Dr. Khadijah Z. Ali-Coleman is a homeschooling parent and researcher on homeschool issues. Learn more at khadijahali-coleman.com

Register for the 2nd annual Online Multi-Ethnic Homeschool Moms Conference here

Homeschooling A High-School Student? Consider Dual-Enrollment


Two years ago, my daughter attended a public magnet school for 7th and 8th grade but asked to be homeschooled for high school. Homeschool is PK-12 instruction that is implemented and/or curated by the student’s parent(s) within a structured or unstructured learning environment.  Homeschooling rates have continued to grow in the United States since 1999. In 2012, 3.4 percent of school-aged children were reported as being homeschooled in 2012.  Today, more than 5% of homeschooled students are African-American.  I had homeschooled her for 5th and 6th grade and knew the benefits of homeschooling, but, became nervous about high school. Could I adequately prepare her as an older student? Did I have the time? I am an educator who develops programs and curriculum for schools and institutions serving other people’s children, but, here I was questioning my ability to do that for my own child. It was short-lived, but, unmasking. I determined that not only was I capable of homeschooling my rising high-schooler, but, it was an awesome opportunity to include the college experience in our homeschool program so that I could help her navigate college as a homeschooler before she embarks on a college journey on her own after high school.

Getting Started

To get started homeschooling a high-schooler, I had to change my mindset and then assess my resources. Some parents believe that if a child has been in public school for most of their lives, then, it may be too late to homeschool for high school. This is certainly not true! I’ve homeschooled off and on throughout my daughter’s educational journey, and homeschool is never a bad decision, regardless of what year and what age. Parents of African-American children are choosing homeschooling for various reasons. Many of the reasons stem from the disproportionate numbers of Black children who are suspended in public schools, to the criminalization of behaviors displayed by Black children in comparison to those of white children. We’ve heard of the school to prison pipeline and the impact of children being taught by teachers who are not culturally competent. In my situation, my daughter and I were alarmed by the spate of shootings that had taken place at or near the performing arts high school she was slated to attend. My altered work schedule allowed for me to say “yes” to her and return to homeschooling for her high school years. I knew I had the time resources and with me working on college campuses, dual-enrollment was an educational resource that was a perfect option for us.

Dual-enrollment for homeschoolers

My daughter is now about to begin 11th grade as a homeschooler and her fourth semester of community college as a dual-enrolled student. Dual-enrollment is an opportunity for high-school students to take college credit courses while still in high school. Dual-enrollment rates in the US have reached up to 82% as over 46 states have policies that promote this option for high school students. There are different names that institutions may use to describe when high school students take college courses while still enrolled in high school — including parallel enrollment or concurrent enrollment. However, dual-enrollment is the more common term and this article will refer use it unless specified otherwise.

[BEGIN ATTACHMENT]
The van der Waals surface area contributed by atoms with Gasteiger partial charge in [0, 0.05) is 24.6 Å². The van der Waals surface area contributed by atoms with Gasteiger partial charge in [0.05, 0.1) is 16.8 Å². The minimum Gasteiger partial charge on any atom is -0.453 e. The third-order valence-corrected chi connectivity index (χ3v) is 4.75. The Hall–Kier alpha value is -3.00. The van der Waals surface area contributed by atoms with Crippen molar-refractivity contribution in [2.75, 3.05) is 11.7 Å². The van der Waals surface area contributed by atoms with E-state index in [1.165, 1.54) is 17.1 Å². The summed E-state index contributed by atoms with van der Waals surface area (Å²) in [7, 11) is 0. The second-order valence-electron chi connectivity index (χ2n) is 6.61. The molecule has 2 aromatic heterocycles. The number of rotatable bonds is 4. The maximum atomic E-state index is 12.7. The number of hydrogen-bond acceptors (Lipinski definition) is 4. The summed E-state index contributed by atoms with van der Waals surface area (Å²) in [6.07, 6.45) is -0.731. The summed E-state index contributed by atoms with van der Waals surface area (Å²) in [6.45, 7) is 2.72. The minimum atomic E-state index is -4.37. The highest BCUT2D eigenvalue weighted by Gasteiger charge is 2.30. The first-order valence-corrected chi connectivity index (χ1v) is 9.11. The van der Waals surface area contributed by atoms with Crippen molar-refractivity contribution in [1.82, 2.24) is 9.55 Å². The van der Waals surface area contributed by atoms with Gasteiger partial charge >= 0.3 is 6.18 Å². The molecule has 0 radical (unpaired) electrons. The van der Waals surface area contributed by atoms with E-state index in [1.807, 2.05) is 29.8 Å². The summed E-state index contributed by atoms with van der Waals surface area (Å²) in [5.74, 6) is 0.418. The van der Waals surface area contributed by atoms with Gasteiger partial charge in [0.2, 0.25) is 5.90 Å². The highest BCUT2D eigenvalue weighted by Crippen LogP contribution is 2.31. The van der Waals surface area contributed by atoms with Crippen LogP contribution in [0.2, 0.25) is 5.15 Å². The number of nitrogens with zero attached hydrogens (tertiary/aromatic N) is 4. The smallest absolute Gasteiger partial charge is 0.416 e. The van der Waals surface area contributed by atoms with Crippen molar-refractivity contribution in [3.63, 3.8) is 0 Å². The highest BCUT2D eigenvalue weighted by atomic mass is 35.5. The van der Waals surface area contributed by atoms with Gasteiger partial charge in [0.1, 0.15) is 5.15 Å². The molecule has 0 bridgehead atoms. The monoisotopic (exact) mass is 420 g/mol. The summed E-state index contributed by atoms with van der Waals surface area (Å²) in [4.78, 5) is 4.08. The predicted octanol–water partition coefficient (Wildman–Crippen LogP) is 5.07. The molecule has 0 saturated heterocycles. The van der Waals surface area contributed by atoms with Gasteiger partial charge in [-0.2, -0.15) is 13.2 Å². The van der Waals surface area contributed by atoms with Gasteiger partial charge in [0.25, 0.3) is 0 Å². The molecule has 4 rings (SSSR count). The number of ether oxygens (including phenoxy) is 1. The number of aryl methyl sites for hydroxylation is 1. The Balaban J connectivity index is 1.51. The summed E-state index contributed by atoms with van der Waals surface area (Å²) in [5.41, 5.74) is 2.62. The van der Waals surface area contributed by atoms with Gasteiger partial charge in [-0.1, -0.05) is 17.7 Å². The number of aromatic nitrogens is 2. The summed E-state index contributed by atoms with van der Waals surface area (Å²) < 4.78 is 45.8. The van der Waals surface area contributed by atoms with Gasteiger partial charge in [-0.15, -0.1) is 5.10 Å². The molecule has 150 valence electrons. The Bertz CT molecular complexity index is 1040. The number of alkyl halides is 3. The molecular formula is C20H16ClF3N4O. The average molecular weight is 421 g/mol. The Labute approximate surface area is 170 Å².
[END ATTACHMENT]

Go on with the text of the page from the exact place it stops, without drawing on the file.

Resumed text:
Our family chose dual-enrollment for our homeschooling high school student because it was a great opportunity to help her with navigating the college environment while still having her under our wing. It also allowed for her to take college-level courses in areas she excelled in, like writing and the arts. Finally, she is able to earn credit for general education requirements that all colleges require, so, if she chooses to attend college, she will have already taken those courses.

Take advantage of discounts and deals

Because many community colleges are encouraging high school students to get an early start on college, there are a host of different programs that your local community college may offer to make the cost work for you. I also encourage you to look at community colleges that are not necessarily in your immediate city or county but, still in state. For example, the community college in my county did not offer my daughter discounts for early enrollment that she was offered at another state community college. We chose to enroll her at the out-of-county community college because it was cheaper, had better course options and was convenient to my work. As a parent, ask the contact at the community college you are inquiring at if they have discounts for high-schoolers, homeschoolers and those who are in-state. Also, ask if your child would be eligible to earn an associate’s degree if they take the necessary courses in a work pathway.

There is so much more I intend to share on this journey, but, this is a great starting place for the parents still considering dual-enrollment as an option for their homeschooler. Best of luck on your journey!

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Khadijah Z. Ali-Coleman is a homeschooling mother, a multi-media strategist and professional creative who has built an expansive interdisciplinary career as a professional in higher education, media, student development and the arts.  You can join her mailing list and register for her courses for homeschooling families at StudentMediaOnline.com.


Are you homeschooling an African American child who also takes courses at a community college? If so, consider having your child participate in this study for a $25 VISA Gift Card.

Join the Facebook group for Dual-Enrolled Homeschooled High School Students here